33,000 Jobs with Salaries Exceeding BD700 Can be Occupied by Bahrainis in Private Sectors: GFBTU
2020-05-15 - 4:27 am
Bahrain Mirror: The Secretary-General of the General Federation of Bahrain Trade Unions (GFBTU) Abdulqadir Al-Shihabi said that Bahrain's private sector has provided more than 33,000 jobs with salaries exceeding 700 dinars, however, these jobs were taken by foreigners. Al-Shihab confirmed that these foreigners could be replaced by Bahrainis, noting that some salaries exceed 6,000 dinars.
Al-Shihabi said Bahrain's minimum salary could be made 700 dinars or more, given the 30,000 jobs currently employed by foreigners.
With respect to setting the minimum wage, Al-Shihabi said this is related to the international agreement (135) on the minimum wage, which Bahrain did not sign. The GFBTU Secretary-General revealed that it is difficult to sign this agreement in the presence of large numbers of expatriates that will be covered by the agreement, and which will oblige the government to pay the minimum wage to citizens and foreigners.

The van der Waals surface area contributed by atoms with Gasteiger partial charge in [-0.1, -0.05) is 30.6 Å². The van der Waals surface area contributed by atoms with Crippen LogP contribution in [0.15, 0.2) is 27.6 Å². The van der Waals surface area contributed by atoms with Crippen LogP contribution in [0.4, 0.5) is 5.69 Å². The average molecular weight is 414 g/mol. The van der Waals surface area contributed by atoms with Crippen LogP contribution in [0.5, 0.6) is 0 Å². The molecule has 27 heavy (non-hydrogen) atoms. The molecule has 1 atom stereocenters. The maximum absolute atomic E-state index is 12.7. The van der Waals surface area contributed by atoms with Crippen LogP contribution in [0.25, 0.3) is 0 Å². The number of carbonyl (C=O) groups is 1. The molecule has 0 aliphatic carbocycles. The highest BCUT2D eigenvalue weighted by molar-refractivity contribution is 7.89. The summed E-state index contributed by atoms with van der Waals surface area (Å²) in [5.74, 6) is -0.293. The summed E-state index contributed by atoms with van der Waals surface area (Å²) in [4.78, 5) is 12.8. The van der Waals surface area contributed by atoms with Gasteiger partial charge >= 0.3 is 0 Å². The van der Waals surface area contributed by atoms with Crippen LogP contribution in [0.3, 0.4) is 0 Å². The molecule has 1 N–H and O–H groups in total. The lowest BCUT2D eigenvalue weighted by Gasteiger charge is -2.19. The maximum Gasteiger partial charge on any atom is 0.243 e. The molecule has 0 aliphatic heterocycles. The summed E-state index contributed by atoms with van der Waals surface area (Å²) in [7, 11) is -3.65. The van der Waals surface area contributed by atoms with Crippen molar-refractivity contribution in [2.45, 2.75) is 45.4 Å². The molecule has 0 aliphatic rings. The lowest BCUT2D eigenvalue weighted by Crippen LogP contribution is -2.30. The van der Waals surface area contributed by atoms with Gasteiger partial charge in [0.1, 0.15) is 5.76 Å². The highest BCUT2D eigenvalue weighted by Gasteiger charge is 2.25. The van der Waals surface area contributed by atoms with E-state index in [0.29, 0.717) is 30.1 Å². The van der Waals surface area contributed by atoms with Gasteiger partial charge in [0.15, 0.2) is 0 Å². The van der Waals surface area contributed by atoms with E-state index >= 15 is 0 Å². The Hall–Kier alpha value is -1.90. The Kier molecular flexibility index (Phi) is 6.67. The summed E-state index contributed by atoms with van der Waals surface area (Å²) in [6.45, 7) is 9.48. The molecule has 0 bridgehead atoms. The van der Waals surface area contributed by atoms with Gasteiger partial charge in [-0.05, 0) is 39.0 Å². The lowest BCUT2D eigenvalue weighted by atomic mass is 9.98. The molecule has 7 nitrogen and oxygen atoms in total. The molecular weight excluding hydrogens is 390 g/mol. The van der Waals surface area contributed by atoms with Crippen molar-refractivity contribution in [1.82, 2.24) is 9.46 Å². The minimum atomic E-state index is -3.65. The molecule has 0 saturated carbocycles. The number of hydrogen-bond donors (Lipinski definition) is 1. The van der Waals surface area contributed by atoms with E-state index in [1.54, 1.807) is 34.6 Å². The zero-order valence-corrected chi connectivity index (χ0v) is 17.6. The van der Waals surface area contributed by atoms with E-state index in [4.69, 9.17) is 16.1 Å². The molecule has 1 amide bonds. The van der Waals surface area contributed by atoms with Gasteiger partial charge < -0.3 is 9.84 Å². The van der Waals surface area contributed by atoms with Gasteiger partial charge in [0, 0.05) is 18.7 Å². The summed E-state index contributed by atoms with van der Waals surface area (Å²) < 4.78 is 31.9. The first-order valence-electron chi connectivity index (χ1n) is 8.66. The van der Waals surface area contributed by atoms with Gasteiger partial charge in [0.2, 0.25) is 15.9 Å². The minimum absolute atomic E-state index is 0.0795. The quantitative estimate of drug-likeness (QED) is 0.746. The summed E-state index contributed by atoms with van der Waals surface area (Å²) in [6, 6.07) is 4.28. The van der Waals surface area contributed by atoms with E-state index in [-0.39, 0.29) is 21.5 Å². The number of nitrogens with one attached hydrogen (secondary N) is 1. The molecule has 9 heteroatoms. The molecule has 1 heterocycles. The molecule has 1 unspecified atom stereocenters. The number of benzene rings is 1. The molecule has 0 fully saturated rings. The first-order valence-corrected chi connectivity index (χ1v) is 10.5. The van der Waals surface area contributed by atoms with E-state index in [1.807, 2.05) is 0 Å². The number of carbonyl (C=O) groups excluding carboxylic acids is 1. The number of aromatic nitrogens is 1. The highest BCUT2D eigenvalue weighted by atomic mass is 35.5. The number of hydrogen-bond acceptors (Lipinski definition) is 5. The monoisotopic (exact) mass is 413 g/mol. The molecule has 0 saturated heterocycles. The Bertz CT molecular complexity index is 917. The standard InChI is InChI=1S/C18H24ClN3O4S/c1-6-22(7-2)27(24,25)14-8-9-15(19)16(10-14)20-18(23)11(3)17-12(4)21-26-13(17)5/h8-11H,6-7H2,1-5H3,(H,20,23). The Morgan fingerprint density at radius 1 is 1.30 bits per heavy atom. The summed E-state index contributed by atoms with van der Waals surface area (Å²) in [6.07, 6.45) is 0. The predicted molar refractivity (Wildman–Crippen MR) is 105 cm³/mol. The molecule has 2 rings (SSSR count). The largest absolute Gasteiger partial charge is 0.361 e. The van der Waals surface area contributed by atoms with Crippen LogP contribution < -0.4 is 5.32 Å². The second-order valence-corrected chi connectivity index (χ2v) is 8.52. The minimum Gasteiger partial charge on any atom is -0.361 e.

He said that there is a discussion to use the Unemployment fund to help the non-unemployed people, pointing out that paying wages of Bahrainis in the private sector from the Unemployment fund is incorrect and is a support for companies and not for the unemployed.
Al-Shihabi explained that the union's approval was due to the crisis and to prevent Bahrainis from being laid off.
He also stressed that the flexible work permit is an incorrect decision.
At a press conference today on the effects of the Coronavirus epidemic, the union recommended that Bahrainis be replaced in jobs with medium and high wages of 700 dinars.
The Secretary-General called for a gradual reduction of migrant workers, which are estimated to be 100,000, half of which are illegal.
He also highlighted the need for solidarity with Bahraini and expatriate workers in order to avoid delayed wages or layoffs.
Al-Shihabi said the union monitored the dismissal of 18 Bahraini workers during March and April, including 7 cases directly linked to the Coronavirus pandemic, adding that some cases have been resolved, and others will not be resolved.